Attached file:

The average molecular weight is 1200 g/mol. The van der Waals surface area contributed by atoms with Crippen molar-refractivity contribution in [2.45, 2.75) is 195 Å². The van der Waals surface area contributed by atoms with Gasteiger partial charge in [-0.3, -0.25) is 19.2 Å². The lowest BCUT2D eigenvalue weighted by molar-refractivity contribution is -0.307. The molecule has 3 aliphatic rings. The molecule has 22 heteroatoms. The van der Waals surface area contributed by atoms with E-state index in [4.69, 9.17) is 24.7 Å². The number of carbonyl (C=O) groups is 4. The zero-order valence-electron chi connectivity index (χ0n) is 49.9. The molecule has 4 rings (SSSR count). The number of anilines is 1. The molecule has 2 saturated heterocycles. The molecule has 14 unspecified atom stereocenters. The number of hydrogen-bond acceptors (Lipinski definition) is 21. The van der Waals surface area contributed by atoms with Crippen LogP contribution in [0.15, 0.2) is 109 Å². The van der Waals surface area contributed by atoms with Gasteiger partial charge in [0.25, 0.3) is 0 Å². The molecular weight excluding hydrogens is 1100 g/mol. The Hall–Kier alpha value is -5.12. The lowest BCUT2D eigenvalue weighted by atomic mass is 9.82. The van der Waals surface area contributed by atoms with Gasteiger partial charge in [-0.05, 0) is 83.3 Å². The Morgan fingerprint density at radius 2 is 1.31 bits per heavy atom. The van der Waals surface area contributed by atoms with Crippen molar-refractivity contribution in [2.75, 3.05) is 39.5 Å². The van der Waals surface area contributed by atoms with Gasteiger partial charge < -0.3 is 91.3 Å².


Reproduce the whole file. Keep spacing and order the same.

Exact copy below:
The average molecular weight is 1200 g/mol. The van der Waals surface area contributed by atoms with Crippen molar-refractivity contribution in [2.45, 2.75) is 195 Å². The van der Waals surface area contributed by atoms with Gasteiger partial charge in [-0.3, -0.25) is 19.2 Å². The lowest BCUT2D eigenvalue weighted by molar-refractivity contribution is -0.307. The molecule has 3 aliphatic rings. The molecule has 22 heteroatoms. The van der Waals surface area contributed by atoms with E-state index in [4.69, 9.17) is 24.7 Å². The number of carbonyl (C=O) groups is 4. The zero-order valence-electron chi connectivity index (χ0n) is 49.9. The molecule has 4 rings (SSSR count). The number of anilines is 1. The molecule has 2 saturated heterocycles. The molecule has 14 unspecified atom stereocenters. The number of hydrogen-bond acceptors (Lipinski definition) is 21. The van der Waals surface area contributed by atoms with Crippen LogP contribution in [0.15, 0.2) is 109 Å². The van der Waals surface area contributed by atoms with Gasteiger partial charge in [0.25, 0.3) is 0 Å². The molecular weight excluding hydrogens is 1100 g/mol. The Hall–Kier alpha value is -5.12. The lowest BCUT2D eigenvalue weighted by atomic mass is 9.82. The van der Waals surface area contributed by atoms with Gasteiger partial charge in [-0.05, 0) is 83.3 Å². The Morgan fingerprint density at radius 2 is 1.31 bits per heavy atom. The van der Waals surface area contributed by atoms with Crippen molar-refractivity contribution in [2.75, 3.05) is 39.5 Å². The van der Waals surface area contributed by atoms with Gasteiger partial charge < -0.3 is 91.3 Å².